BERLIN, May 27 (Reuters) - Germany plans to lower the guaranteed rate of interest that the country’s life insurers offer on products as part of a package of measures to ease pressure on the sector from prolonged low interest rates, a government official said on Tuesday.
“It is our goal to follow the advice from actuarians to cut the (guaranteed interest) to 1.25 percent from 1.75 percent by January 1, 2015,” the official told reporters, speaking on condition of anonymity.
The finance ministry sets the guaranteed rate, which has traditionally been a focus for consumers and a headline selling point for life insurers.
Rock bottom central bank and market interest rates have slashed the income insurers can earn on their investments in bonds and other fixed income securities, making it increasingly hard to fulfil obligations to policy holders.
To ease the financial burden on insurers, Berlin has been cutting the guaranteed rate, most recently in 2012.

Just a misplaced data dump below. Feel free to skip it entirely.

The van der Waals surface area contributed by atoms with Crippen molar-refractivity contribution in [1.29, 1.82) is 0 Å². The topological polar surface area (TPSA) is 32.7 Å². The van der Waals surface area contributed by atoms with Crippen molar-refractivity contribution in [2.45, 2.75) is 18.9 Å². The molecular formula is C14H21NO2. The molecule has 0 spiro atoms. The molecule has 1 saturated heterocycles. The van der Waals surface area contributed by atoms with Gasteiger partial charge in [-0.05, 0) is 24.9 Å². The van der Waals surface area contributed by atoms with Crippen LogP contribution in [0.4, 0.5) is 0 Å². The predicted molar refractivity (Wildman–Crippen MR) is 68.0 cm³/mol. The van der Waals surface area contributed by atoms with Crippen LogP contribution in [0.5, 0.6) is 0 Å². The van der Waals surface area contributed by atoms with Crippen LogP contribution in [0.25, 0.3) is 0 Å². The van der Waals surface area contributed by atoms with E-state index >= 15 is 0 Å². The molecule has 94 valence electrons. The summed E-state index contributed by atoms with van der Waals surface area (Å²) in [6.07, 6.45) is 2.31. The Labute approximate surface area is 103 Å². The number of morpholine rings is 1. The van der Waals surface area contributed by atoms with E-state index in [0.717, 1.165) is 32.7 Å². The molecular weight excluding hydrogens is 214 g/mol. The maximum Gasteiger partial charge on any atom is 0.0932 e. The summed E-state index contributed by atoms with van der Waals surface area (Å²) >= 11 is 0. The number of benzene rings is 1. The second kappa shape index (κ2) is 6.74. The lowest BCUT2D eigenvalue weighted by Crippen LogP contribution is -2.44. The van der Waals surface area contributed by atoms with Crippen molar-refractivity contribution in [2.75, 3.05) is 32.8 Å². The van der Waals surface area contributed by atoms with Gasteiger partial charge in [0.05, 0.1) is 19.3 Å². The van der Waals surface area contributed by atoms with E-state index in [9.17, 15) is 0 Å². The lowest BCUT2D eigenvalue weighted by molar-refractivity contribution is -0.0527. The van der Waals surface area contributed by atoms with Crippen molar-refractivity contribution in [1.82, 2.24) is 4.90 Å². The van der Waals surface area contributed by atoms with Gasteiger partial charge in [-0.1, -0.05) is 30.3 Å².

The official said the government planned to get the deal to lower the guaranteed interest through both houses of parliament before the summer recess.
As part of the planned package, the government also wants to increase the minimum contribution from policy holders to 90 percent of risk surplus, from a current 75 percent.
In case guarantees made to policyholders were at risk, payouts to the company’s shareholders could be blocked and participation in unrealised reserves on fixed income assets could be capped, the official said. (Reporting by Annika Breidthardt and Matthias Sobolewski; editing by Erik Kirschbaum and Stephen Brown)